Tuesday, December 31, 2013


The next card up for "review" on my 1972 "Awards" sub-set thread is card #624, "Minor League Player of the Year", which originally featured a landscape orientation and images of two different trophies. Take a look:

Again, not that attractive a card, and something that NEVER would have happened later on when "rookie-mania" took hold in the late 80's! But nevertheless, it WAS cool that Topps had such a card for minor league awards. Would have been nice if they kept such a practice in place.
Now, not that you would have any idea who actually won the award(s) unless you scanned the back of the card, but the 1971 Minor League stud was none other than future all-star second baseman Bobby Grich, then of the Baltimore Orioles.
So with that, I went and redesigned the card with Grich as the subject, not the awards themselves.
Take a look-see:

I had to totally recreate the whole card, and make it a portrait orientation to accommodate the photo used, but I think it still came out ok, no?
As for Grich himself, before carving out an excellent Major League career, he had a monster 1971 season playing for the Orioles' Triple-A farm club in Rochester.
In 130 games as a shortstop, Grich POUNDED the International League, hitting .336 while smashing 32 homers with 83 runs batted in and 124 runs scored with 299 total bases.
These were NOT middle infielder numbers you often saw during the 1960's and 1970's!
And it was for those numbers that Grich was a solid pick for Minor League Player of the Year.
Once he jumped to the Majors for good in 1972, he became one of the best second baseman in the game for the rest of the decade, considered one of the best fielders at his position, winning four Gold Gloves as well as leading the league in putouts, double-plays and assists multiple times.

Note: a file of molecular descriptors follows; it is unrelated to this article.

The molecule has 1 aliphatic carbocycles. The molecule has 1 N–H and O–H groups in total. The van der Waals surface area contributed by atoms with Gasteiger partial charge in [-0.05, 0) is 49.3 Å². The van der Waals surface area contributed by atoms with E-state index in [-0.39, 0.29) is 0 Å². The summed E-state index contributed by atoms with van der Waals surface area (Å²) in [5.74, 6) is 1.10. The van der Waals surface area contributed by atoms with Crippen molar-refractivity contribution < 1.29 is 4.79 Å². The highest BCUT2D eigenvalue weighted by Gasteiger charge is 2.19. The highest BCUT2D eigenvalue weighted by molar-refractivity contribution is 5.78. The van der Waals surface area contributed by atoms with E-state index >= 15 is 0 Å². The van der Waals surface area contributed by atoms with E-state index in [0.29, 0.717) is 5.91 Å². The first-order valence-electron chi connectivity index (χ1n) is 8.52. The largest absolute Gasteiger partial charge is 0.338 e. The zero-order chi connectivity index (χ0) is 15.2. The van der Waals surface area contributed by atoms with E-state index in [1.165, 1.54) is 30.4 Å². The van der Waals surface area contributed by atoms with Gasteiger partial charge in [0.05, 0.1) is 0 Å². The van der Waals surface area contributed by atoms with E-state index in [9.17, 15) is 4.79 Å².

But he was no slouch at the plate, as he retired with almost 2000 hits, 224 homers, 1000+ runs scored and 864 runs batted in after seven years in Baltimore and ten years in California as a member of the Angels before hanging them up after the 1986 season.
It's funny how initial perception stays with you. My first over-the-top maniacal card-collecting year was 1977, and the guys that were designated as "All-Stars" on their cards remained somewhat legendary to me, and Grich was one of them.
Even though later on I learned the game and understood where guys like Toby Harrah, Ron LeFlore and even Grich stood as far as "star players" were concerned, those 1977 "All-Star" cards stayed with me to this very day, giving those players and extra bit of status that never faded after almost four decades.
Next up on this "awards" sub-set thread: card #625, "Rookie of the Year". 
Keep an eye out for it in the near future…

Monday, December 30, 2013


Back in the early 1990's I picked up the latest SABR Journal and it had a great article that wondered who would have won the Cy Young Award, had there been one, between 1901 and 1955, and who would have also won the award had they given it out in both leagues between 1956 and 1966.
I LOVE stuff like that, as I was also always imagining what the outcome would have been if "this or that" had come to pass.
Well, I recently got the idea to create a "Cy Young Award Winners" series based on the awesome 1975 "Most Valuable Players" sub-set, highlighting who the winners were, or WOULD have been, between 1951 and 1974.